ACTIVE NOISE CONTROL
The ISVR has been
involved in active control research for many years. Early work was
carried out on active headsets, and further studies were undertaken on the active control of
Why Active Noise
There are several ways to
reduce the noise levels emitted by a sound source in a room. One standard
approach consists of passive noise absorption, i.e. covering the
walls with absorbing materials like glassfibre coatings. These materials
dissipate acoustic energy into heat and so contribute to the noise
reduction, but they work best at high frequencies (e.g. above 500 Hz). Active Noise Control
systems have been developed to overcome the limitations of passive
strategies at low-frequencies (e.g. below 100 Hz).
How does it work ?
Active noise control
tries to eliminate sound components by adding the exact opposite
sound. As we saw earlier when we studied superposition of waves, two
waves with equal amplitude and identical phase add together
constructively, resulting in a doubling of overall amplitude. On the
other hand, two waves with equal amplitude and opposite phase add
together destructively, resulting in a cancelling of overall
amplitude. The phase describes the relative position of the wave in its
rising and falling cycle. If two waves are in phase, they rise and fall
together, whilst if they are exactly out of phase, one is rises as the
other falls, and so they cancel out.
By detecting unwanted sounds with
microphones the active noise control system can automatically generate the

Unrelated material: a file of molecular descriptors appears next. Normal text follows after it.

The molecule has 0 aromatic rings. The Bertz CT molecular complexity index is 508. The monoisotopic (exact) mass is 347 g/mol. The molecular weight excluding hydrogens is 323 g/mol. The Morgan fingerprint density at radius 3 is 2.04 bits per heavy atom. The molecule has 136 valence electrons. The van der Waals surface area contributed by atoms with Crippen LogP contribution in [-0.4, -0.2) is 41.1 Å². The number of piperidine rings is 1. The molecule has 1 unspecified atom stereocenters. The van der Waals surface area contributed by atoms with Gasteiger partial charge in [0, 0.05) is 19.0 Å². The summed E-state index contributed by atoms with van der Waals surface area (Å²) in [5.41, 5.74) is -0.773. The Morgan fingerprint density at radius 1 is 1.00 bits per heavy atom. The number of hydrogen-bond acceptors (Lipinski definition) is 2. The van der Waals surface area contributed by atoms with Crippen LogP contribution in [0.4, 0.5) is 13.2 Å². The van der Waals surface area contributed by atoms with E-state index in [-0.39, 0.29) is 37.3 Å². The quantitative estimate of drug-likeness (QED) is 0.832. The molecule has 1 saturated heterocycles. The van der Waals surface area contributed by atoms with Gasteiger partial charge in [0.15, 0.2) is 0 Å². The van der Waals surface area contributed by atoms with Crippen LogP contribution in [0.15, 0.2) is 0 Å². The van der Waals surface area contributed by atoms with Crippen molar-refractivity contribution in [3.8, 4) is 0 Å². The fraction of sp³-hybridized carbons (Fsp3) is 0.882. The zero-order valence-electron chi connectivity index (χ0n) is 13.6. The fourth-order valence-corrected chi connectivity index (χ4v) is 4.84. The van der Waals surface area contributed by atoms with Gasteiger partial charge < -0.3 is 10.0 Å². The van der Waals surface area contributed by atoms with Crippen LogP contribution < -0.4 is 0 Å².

correct signal to send to loudspeakers which will produce anti-sound
to cancel out the original sound. The size of the zone of silence
created depends on the wavelength of the sound. The effectiveness of
the system will depend on the size and shape of the room in which it is
applied, the size of the unwanted source of sound and the number and
positions of loudspeakers used to generate the anti-sound.
• Active noise
control in a room with swept frequency
The animations below show
how the acoustic pressure distribution generated by one primary
loudspeaker located at the lower left corner of the room (mid figure,
primary field) is modified by a secondary loudspeaker, or 'anti-sound'
source, located next to it and suitably driven in order to achieve attenuation of sound
throughout the entire enclosure (bottom figure, primary and secondary
field). This represents the best possible situation for the application of
active noise control, where the primary source is small and the secondary
source can be placed close to it. The animations illustrate how the resonance patterns (due to
standing waves in the room) are changed as frequency increases. You can
see how the resonance mode shapes in the room are 'redistributed'
when the active noise control system is turned on.
Research into the active
control of enclosed sound fields has produced practical demonstrations of
control inside cars (1986), aircraft (1988) and helicopters (1995).
Further illustrations are shown in section 2.